What Happened When I Left the Hells Angels

When George Christie was a kid in California in the mid 1950s, he caught sight for the first time of a long-haired, denim-jacketed biker, and knew that life was for him.

By the late 60s, after a stint as a reservist with the Marines, Christie was hanging out with the Questions Marks and Satan Slaves, two California outlaw motorcycle clubs that lived in the shadow of the elite: the Hells Angels. The Angels were the top of the food chain in outlaw-bike culture, and it was Christie’s dream to join the infamous club, a prospect he often likens to running away and joining the circus.

By the mid 70s, Christie had realized that dream, and in his forthcoming book, Exile on Front Street: My Life as a Hells Angel, and Beyond, he describes his roughly four decades with the most notorious biker club in American history. From founding the Ventura, California, charter to carrying the Olympic Torch in the Los Angeles games to starring in his own History Channel series, Outlaw Chronicles, Christie emerged as perhaps the definitive (if controversial) public face for a deeply polarizing group.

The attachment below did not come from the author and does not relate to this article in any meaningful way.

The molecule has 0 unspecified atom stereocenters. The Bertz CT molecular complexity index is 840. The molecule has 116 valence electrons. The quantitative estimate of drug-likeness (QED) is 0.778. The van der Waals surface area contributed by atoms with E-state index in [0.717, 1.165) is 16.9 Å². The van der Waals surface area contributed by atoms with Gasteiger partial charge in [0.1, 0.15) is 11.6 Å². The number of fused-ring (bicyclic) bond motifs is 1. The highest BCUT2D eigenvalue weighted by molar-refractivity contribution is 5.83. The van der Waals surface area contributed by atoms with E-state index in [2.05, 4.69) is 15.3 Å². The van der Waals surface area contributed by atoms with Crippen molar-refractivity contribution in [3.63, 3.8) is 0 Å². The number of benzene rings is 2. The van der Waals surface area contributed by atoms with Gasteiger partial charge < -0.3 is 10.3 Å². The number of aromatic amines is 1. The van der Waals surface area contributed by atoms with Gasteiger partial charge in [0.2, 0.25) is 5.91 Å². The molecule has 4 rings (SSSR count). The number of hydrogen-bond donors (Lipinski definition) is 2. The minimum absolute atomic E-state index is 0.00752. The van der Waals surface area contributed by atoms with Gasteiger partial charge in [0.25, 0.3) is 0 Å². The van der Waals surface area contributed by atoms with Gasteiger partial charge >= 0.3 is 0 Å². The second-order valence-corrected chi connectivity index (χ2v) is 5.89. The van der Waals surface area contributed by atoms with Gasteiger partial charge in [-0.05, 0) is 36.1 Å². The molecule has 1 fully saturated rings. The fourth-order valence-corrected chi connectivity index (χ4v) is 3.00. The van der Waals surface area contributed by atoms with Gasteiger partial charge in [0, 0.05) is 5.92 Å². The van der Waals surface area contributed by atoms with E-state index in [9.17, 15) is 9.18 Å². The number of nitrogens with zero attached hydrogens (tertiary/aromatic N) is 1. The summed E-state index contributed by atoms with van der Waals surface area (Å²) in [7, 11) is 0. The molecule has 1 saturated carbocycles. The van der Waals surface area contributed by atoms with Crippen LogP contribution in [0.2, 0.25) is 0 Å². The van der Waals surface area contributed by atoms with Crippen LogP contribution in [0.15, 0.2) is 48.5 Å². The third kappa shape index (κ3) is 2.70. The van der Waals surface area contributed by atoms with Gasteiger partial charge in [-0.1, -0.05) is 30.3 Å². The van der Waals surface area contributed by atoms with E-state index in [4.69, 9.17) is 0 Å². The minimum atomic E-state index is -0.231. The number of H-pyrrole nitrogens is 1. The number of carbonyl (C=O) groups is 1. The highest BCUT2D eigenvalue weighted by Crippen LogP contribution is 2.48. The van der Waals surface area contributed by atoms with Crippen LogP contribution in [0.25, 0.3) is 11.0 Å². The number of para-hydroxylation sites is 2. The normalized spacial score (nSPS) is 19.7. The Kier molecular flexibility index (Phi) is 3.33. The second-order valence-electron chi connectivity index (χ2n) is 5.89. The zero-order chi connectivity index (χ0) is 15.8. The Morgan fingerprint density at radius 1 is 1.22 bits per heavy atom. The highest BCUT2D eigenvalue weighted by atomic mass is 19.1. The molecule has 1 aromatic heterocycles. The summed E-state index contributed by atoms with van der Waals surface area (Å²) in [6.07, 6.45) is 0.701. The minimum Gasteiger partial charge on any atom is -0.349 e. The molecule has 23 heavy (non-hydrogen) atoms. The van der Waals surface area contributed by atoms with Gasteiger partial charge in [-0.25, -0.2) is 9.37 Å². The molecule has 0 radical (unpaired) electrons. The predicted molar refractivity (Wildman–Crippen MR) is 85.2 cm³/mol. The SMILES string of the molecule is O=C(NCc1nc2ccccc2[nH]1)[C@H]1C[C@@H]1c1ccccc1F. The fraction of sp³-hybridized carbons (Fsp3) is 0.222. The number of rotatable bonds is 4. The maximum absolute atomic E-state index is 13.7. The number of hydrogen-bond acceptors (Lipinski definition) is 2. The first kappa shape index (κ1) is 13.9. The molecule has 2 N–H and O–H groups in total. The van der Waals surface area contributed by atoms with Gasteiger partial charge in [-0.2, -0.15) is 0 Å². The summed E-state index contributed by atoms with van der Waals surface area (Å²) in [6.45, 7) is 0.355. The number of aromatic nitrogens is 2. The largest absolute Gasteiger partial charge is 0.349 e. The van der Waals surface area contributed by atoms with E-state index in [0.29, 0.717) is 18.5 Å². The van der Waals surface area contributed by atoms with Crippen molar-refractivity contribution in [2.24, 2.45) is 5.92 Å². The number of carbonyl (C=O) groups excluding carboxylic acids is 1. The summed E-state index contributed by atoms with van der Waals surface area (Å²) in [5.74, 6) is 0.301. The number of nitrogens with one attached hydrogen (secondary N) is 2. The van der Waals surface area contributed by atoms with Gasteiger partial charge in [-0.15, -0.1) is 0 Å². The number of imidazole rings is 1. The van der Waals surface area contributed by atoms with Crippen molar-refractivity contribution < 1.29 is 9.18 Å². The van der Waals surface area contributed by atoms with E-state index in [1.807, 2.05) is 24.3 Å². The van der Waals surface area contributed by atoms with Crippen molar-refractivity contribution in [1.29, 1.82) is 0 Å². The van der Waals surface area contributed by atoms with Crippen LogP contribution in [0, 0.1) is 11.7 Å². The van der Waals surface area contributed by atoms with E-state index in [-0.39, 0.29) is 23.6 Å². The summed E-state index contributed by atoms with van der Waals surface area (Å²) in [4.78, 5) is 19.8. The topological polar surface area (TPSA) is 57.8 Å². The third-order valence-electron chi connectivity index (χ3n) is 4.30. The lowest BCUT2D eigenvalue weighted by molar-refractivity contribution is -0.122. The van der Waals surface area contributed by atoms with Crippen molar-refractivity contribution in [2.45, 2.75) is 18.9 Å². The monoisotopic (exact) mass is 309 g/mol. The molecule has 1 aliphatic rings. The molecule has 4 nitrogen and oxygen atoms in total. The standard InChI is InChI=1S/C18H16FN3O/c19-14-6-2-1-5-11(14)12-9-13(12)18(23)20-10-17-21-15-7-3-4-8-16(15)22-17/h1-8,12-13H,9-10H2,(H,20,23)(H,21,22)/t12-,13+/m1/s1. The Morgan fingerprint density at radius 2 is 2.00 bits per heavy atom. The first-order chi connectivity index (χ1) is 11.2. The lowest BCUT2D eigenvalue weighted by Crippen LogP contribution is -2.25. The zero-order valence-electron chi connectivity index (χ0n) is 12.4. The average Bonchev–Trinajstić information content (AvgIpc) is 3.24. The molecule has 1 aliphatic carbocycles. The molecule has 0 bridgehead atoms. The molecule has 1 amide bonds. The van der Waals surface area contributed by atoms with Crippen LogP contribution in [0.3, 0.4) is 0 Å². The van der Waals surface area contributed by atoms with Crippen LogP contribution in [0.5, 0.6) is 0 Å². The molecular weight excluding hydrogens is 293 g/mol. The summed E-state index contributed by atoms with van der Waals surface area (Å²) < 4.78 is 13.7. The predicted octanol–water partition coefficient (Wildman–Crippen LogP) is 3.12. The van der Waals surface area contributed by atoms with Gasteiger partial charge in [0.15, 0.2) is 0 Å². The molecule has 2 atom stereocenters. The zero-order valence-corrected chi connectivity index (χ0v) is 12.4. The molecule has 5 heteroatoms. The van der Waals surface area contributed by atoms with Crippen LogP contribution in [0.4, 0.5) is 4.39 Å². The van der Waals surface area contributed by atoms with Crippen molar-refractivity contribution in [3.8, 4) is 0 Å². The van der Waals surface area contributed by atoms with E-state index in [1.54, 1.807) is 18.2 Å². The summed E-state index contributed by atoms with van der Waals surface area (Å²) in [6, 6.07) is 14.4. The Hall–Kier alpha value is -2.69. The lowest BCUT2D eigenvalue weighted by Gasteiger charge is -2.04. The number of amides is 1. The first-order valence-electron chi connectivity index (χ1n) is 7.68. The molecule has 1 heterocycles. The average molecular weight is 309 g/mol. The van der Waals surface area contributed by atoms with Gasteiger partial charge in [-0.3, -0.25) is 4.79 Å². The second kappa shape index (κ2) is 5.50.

So it isn’t exactly shocking that he ran into some trouble with the law along the way. Among other things, Christie was charged with orchestrating a murder for hire involving the leader of the Mexican Mafia prison gang, before eventually being acquitted in 1987. And in 2011, he was arrested over the firebombing of rival tattoo parlors four years earlier, pleading guilty to one charge and doing about a year in prison. It was around this time that Christie says he decided to leave the organization he called home—a split that quickly got ugly, with rumors swirling that he was forced out after turning government informant.

VICE chatted with Christie to learn what it was like to be a Hells Angel, why they parted ways, and how his life has changed since.

George Christie brandishing the Olympic Torch in California in 1984